Margie Bryce

Your leadership coach
and self-care advocate

104: The Post-COVID world: deconstruction

The Crabby Pastor
The Crabby Pastor
104: The Post-COVID world: deconstruction

Join Margie Bryce and special guest Michael Bischoff from Soul Leader on The Crabby Pastor podcast as they explore the delicate balance of ministry and self-care. 

They discuss the transformative process of faith deconstruction, likening it to a messy yet rewarding kitchen renovation. One way to become more resilient can be through questioning and owning our faith. 

The episode also addresses the crisis of immaturity of faith in North American Christianity and offers practical strategies for recognizing and preventing burnout in ministry. Tune in for inspiring insights on leading with grace and nurturing a thriving ministry.Support the show

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Margie: 0:01

Hey there, Margie Bryce here bringing you the Crabby Pastor podcast, and I don’t think you’re going to be too surprised to know that it’s too easy today to become the Crabby Pastor. Our time together will give you food for thought to help you be the ministry leader, fully surrendered to God’s purposes and living into whatever it takes to get you there and keep you there. So here we are talking about sustainability in ministry. So how do the pieces of your life fit together? Do they fit together well and things are humming along just fine, or are there some pieces that are tight or absent or just not fitting the bill?

This is your invitation to join me in my glass workshop for a video series where I am going to do a stained glass project while I talk to you about sustainability and building sustainability into your heart and into your life. So I am going to be doing my art, a self-care, and I’m going to invite you into that space with me and I’m going to chat. and to about and I’m going to show you how I create, and there’s a nifty, nifty analogy. Stained glass seems to be a very good metaphor for what I want to talk about. So I’d love for you to join me. To do that. To opt in, I’ll need you to email me at Crabby Pastor at gmail dot com. So you won’t want to miss this. You definitely won’t want to miss this. So make a plan to join me in the glass workshop.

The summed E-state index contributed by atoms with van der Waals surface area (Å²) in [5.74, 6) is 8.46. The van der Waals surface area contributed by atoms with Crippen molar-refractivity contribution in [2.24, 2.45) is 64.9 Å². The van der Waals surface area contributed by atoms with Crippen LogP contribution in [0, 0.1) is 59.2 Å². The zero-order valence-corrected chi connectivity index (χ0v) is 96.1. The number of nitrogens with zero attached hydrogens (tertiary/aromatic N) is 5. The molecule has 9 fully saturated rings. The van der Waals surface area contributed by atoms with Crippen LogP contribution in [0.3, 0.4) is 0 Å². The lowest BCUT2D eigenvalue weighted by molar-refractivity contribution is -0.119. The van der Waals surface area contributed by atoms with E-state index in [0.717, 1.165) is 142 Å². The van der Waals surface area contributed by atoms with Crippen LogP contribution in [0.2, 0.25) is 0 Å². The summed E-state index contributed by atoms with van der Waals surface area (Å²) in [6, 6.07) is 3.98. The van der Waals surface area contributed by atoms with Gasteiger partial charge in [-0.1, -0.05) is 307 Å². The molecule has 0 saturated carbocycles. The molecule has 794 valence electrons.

Margie Bryce, here again as your host of the Crabby Pastor podcast, and I think this topic kind of fits with the title of the podcast a bit, you know, because it seems like deconstruction is a hot topic right now. I’m hearing a lot about that. You see a lot about it on social media. I’ve had friends kind of deconstructing, you know, or at least that’s what they’re saying it is. But I’m here again with Michael Bischoff of Soul Leader and we’re going to chat some about deconstruction. I’m sure I’m going to learn a few things along the way. I have impressions about what all is taking place. But, Michael, so you want to weigh in? Do you have an official definition? You know we’ll be Augustinian, isn’t it? No, Aristotelian. That’s what it is To give the definition first right.

Michael: 3:04

Yeah, that’s good, Margie, thanks. I don’t know if I have an official definition. I know that deconstruction in its purest sense comes out of postmodern philosophy, but it’s moved to the place over the last I would say 20 to 25 years where it began to be discussed in faith circles, and that’s why I think there’s a lot of fear around it in many places because of it coming out of postmodern philosophy. Many people don’t know what to do with that or they’re worried that that’s so tied to secularism or is going to lead people of faith down a bad road. I don’t see it that way. I mean, of course it could, but I just don’t see it that way. Literally, it just means to take something apart, right, to deconstruct something, I mean. And if you think about it in a fun way as children we love to take things apart, in fact, especially when little boys love to break things then you don’t take them apart, but in a good sense. Maybe Legos is a better example. You might build something, but then you’ll take it apart and you’ll put it back together. So if we see it that way, there’s something good in it, or even something like a kitchenery model. You realize, when you buy a house. That kitchen is dated, you know, was built at a certain time and at some point along the way it’s going to need to be deconstructed and something new is going to be put in its place. Most people are okay with that, but I think that the danger comes, or the fear comes, when the assumption is that what if it doesn’t get put back together? What if the person has a crisis of faith and it takes them away from their walk with Jesus? Or it doesn’t get put back together and then damage is done. And I just don’t see it that way. I started deconstructing way back in 1991. I went through a time of eight months of clinical depression that you and I had a chance to talk about on previous podcasts, and that was the hardest time in my life. But it was also the best time in my life.

Margie: 5:06

You were deconstructing then before it was cool to deconstruct.Michael: 5:09

Exactly yeah, the word wasn’t even really used.Margie: 5:12

Is it really cool to deconstruct? Because I know some people that have gone through a process or still are in the midst of a process and it don’t look fun.Michael: 5:22